Proposal Title

Inter-connectivity of a University Writing Initiative, Assessment, and SoTL

Track

Non-Research Proposal / About SoTL

Proposal Abstract

In this panel session, we will describe how SoTL research helped the University connect assessment with the teaching and learning processes and provided an opportunity for faculty to receive greater recognition for engaging in these processes. Additionally, faculty from three Colleges will respond to questions pertaining to their “what works” studies that focus on teaching and learning, methodologies, the evolution of their SoTL research, and their results. A fourth faculty member will respond to questions pertaining to her “what is” study, describing methods used to investigate how and why students’ self-perceptions change within specific courses (Chick, n.d).

Proposal Description

During an exploration of strategies to foster faculty members’ deeper understanding of the relationships between the teaching and learning process and the assessment process and to create opportunities for faculty to receive greater recognition for engaging in assessment, the Office of Institutional Effectiveness (OIE) was given the responsibility of coordinating a University-wide initiative to develop students’ deeper cognitive skills through writing. Realizing this new initiative may provide the means to effectively demonstrate the connections between assessment and teaching and learning, and recognizing connections between SoTL and assessment, OIE analyzed components of the writing-thinking initiative, the assessment process, and SoTL. After identifying the commonalities, OIE began implementing efforts to emphasize meaningful connections among the three, while stressing the potential benefits to faculty members and student learning.

This panel reflects the initial results of OIE’s strategies to connect:

1) specific teaching strategies, supported in the writing and pedagogical literature to foster complex cognitive skills through writing, introduced in faculty development opportunities to advance the initiative,

2) assessment processes emphasizing the teaching and learning connection, and

3) the processes and procedures of SoTL (Chick, n.d.).

Although scholars (Dickson and Treml, 2013; Hutchings, 2010) have written about the relationships between assessment and SoTL, OIE proposed, in its own assessment processes, that by helping faculty coordinate these processes, faculty and students will receive greater benefits, in comparison to considering any of these three processes separately.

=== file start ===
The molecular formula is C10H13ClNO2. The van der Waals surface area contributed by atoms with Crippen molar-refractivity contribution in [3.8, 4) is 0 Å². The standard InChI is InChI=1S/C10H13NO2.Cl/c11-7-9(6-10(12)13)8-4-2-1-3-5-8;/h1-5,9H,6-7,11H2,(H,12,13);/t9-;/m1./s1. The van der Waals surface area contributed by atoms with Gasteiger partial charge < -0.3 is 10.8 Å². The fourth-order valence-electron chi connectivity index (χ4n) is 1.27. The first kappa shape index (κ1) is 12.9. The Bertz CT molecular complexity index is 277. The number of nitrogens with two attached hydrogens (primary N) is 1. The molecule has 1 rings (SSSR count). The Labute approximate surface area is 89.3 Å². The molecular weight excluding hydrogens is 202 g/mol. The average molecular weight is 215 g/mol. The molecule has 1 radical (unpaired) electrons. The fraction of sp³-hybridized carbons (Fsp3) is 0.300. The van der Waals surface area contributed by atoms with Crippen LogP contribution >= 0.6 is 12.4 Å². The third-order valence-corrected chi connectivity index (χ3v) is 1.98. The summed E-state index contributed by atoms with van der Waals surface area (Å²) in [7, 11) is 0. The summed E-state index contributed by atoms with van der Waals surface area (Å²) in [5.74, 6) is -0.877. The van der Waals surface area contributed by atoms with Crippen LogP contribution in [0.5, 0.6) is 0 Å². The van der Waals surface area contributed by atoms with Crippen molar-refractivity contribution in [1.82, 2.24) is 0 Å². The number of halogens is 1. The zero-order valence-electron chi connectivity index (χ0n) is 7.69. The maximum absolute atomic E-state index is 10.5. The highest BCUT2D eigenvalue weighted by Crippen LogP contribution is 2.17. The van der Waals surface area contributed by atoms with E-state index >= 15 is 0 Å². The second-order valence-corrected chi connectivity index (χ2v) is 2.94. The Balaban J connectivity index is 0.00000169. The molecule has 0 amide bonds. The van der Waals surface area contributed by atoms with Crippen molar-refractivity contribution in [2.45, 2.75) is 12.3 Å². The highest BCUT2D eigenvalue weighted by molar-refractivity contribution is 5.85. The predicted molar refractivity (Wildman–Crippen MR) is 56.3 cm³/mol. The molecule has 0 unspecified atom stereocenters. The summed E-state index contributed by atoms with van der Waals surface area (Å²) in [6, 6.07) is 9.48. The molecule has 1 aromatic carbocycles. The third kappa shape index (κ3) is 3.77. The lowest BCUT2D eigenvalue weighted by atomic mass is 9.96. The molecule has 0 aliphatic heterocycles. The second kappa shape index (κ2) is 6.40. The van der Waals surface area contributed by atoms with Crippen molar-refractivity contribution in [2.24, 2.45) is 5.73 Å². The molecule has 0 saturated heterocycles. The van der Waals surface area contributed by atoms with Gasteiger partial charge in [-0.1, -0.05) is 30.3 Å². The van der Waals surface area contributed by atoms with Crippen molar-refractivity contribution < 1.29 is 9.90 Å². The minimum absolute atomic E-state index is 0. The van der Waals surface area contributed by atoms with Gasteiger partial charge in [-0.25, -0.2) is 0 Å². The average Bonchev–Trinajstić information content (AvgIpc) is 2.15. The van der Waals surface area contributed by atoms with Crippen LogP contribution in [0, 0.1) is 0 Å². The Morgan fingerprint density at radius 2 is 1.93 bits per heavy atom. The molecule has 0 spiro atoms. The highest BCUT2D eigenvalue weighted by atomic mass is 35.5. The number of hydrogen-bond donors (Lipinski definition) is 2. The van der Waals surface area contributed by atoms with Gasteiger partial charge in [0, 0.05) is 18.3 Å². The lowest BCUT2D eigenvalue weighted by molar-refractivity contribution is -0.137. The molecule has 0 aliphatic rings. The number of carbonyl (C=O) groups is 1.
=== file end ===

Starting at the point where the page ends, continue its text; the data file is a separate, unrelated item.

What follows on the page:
In this panel discussion, faculty from three different Colleges will respond to questions pertaining to their “what works” studies that focus on teaching and learning, methodologies, the evolution of their SoTL research, and their results. A fourth faculty member will respond to questions pertaining to her “what is” study, describing methods used to investigate how and why students’ self-perceptions change within specific courses (Chick, n.d.).

References

Chick, N. (n.d.). Scholarship of teaching and learning: A guide from the Vanderbilt University Center for Teaching. Retrieved from https://my.vanderbilt.edu/sotl/

Dickson, K. L., & Treml, M. M. (2013). Using assessment and SoTL to enhance student learning. New Directions for Teaching and Learning, 2013(136), 7-16. doi: 10.1002/tl.20072

Hutchings, P. (2010). Opening doors to faculty involvement in assessment. Urbana, IL: University of Illinois and Indiana University, National Institute for Learning Outcomes Assessment (NILOA). Retrieved from http://www.learningoutcomeassessment.org/documents/PatHutchings.pdf

Session Format

Panel Session

Location

Room 4

Publication Type and Release Option

Event

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Mar 29th, 10:00 AM Mar 29th, 10:45 AM

Inter-connectivity of a University Writing Initiative, Assessment, and SoTL

Room 4

In this panel session, we will describe how SoTL research helped the University connect assessment with the teaching and learning processes and provided an opportunity for faculty to receive greater recognition for engaging in these processes. Additionally, faculty from three Colleges will respond to questions pertaining to their “what works” studies that focus on teaching and learning, methodologies, the evolution of their SoTL research, and their results. A fourth faculty member will respond to questions pertaining to her “what is” study, describing methods used to investigate how and why students’ self-perceptions change within specific courses (Chick, n.d).